Friday, October 21, 2011

The Missing American Girls

A few days ago my family inexplicably received an American Girls doll and book catalog.

The company certainly does its historical fiction schtick well.  The books are only slightly expensive, and contain historical and social lessons a parent could want a child to read about.  Then the dolls are expensive: sort of like Harry & David meets Toys 'R Us.

Personally, I find entertainment in inventing the "missing" historical fiction characters.

Victoria: During the Prohibition era, this daughter of a mob boss uses her friendship with the police chief's daughter to help her father teach others that family is the most important thing.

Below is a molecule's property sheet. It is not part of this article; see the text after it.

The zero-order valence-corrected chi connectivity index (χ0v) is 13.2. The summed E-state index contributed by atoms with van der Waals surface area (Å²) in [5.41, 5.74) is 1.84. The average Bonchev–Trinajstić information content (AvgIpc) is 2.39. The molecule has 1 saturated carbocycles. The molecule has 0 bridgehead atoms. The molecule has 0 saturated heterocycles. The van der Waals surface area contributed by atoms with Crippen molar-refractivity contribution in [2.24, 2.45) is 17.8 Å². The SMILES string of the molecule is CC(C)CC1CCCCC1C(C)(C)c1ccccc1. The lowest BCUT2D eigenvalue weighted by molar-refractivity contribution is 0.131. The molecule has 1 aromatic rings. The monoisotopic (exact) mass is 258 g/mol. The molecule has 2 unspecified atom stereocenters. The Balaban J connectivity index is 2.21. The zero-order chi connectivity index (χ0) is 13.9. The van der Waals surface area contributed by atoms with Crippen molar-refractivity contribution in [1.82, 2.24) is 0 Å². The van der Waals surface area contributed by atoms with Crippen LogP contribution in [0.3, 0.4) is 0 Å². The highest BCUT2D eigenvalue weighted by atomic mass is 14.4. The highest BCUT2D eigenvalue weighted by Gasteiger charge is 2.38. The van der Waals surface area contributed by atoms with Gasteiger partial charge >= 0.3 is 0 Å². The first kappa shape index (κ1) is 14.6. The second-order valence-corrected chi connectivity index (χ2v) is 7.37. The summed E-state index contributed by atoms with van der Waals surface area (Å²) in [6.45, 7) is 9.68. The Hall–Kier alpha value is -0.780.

Liz: This daughter of the Wild West's most secretive highwayman knows the keys to success: an abandoned and crying girl will stop any stagecoach, her parents are both excellent snipers, and when you hide a derringer in your doll's skirts no one suspects you also carry a second in your sleeve.

Indigo and Trixie: With a sharp blade, sharper wits, and a few palms greased with pirate gold this pirate captain's daughter helps her best friend keep open the brothel that three generations of matriarchs have built into a cornerstone of the New Orleans French Quarter.

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